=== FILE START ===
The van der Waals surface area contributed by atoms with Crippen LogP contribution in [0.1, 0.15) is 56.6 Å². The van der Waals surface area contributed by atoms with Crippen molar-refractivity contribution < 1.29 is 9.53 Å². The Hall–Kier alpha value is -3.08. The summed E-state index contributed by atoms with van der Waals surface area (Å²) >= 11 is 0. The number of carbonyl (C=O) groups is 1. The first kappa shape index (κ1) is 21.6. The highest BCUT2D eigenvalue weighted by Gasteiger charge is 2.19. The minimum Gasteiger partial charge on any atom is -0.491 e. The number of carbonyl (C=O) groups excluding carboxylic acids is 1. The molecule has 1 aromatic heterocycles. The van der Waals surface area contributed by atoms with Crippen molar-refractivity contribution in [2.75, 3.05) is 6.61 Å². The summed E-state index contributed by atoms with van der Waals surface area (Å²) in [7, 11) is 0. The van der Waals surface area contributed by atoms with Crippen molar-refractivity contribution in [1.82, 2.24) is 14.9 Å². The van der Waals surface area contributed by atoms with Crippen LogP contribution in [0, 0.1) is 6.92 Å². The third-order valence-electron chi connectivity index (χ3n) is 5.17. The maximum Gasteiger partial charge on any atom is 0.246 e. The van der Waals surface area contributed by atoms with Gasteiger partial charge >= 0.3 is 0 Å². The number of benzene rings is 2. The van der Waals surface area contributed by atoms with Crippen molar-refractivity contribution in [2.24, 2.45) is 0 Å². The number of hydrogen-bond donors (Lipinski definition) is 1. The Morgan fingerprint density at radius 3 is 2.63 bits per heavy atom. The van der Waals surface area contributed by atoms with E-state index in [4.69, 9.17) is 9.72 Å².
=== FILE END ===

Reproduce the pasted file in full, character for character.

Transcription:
The van der Waals surface area contributed by atoms with Crippen LogP contribution in [0.1, 0.15) is 56.6 Å². The van der Waals surface area contributed by atoms with Crippen molar-refractivity contribution < 1.29 is 9.53 Å². The Hall–Kier alpha value is -3.08. The summed E-state index contributed by atoms with van der Waals surface area (Å²) >= 11 is 0. The number of carbonyl (C=O) groups is 1. The first kappa shape index (κ1) is 21.6. The highest BCUT2D eigenvalue weighted by Gasteiger charge is 2.19. The minimum Gasteiger partial charge on any atom is -0.491 e. The number of carbonyl (C=O) groups excluding carboxylic acids is 1. The molecule has 1 aromatic heterocycles. The van der Waals surface area contributed by atoms with Crippen molar-refractivity contribution in [2.75, 3.05) is 6.61 Å². The summed E-state index contributed by atoms with van der Waals surface area (Å²) in [7, 11) is 0. The van der Waals surface area contributed by atoms with Crippen molar-refractivity contribution in [1.82, 2.24) is 14.9 Å². The van der Waals surface area contributed by atoms with Crippen LogP contribution in [0, 0.1) is 6.92 Å². The third-order valence-electron chi connectivity index (χ3n) is 5.17. The maximum Gasteiger partial charge on any atom is 0.246 e. The van der Waals surface area contributed by atoms with Gasteiger partial charge >= 0.3 is 0 Å². The number of benzene rings is 2. The van der Waals surface area contributed by atoms with Crippen molar-refractivity contribution in [2.24, 2.45) is 0 Å². The number of hydrogen-bond donors (Lipinski definition) is 1. The Morgan fingerprint density at radius 3 is 2.63 bits per heavy atom. The van der Waals surface area contributed by atoms with E-state index in [4.69, 9.17) is 9.72 Å².